http://www.radioshack.com/product/index....

I recently re-capped a G5 iMac board, and it went very smoothly thanks to this $12 iron.

Replacing the capacitors can be done without having to clear the holes, by cutting the leads short so they can be pushed in with a little pressure as one heats from the other side.

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...preheating the area with a heat gun, and radiating out from the work-site makes the process go much better, if you don't preheat the work area, when you put the solder tip on the board the cold board is acting like a heat-sink and drawing the heat from the work area.

be mindful of the melting temperature of any components associated with the use of the heatgun...a good hair-dryer will work in the absence of an industrial heatgun...also try adding fresh solder to the connection after you preheated the board before wicking the solder, degradation of the properties in the old solder prevents it from wicking properly as well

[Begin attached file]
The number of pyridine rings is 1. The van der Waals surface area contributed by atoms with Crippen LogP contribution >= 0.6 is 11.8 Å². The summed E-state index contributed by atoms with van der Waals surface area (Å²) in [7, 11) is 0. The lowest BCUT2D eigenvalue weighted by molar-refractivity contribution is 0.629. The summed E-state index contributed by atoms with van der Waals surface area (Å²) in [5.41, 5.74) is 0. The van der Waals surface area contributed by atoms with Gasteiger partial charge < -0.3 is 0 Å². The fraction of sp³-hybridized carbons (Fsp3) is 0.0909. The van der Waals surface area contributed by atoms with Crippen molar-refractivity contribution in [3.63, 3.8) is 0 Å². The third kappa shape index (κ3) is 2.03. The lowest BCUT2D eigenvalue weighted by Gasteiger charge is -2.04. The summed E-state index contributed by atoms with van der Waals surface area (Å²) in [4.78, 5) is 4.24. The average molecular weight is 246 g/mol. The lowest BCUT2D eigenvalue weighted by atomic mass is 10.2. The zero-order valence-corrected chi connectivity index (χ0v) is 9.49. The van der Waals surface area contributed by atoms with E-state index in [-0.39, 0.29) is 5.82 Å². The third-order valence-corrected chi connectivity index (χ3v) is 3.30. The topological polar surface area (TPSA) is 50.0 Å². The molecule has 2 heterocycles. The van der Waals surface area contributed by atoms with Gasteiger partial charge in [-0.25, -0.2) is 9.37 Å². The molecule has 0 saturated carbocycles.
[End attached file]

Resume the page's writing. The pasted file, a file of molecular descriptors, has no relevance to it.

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There is a large copper plane sandwiched in the middle of the Logic board near the large bad caps on a 20-inch iMac G5 and possibly similar models. It sucks the heat away.

You can get a 45-watt or more nice soldering iron to deal with it. You can get a very small drill-bit (1/32' or less) and drill away the leeds for the old caps.

Don't go all out and use a propane torch on the board.

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I find many mac models have conformal coating on the logic boards. This can also make unsoldering more difficult. And if you are soldering/desoldering anything attached to the ground plane, you need a soldering iron that can source a lot of heat.

In summary:

ground plane connected part,

conformal coating,

RoHS (I think most intel iMacs are RoHS compliant),

means you need something more than the standard pencil type soldering iron. I use an old Weller WTCPN, which is a beast of an iron. The power supply weighs about 8 pounds.

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step up wattage on sodering gun.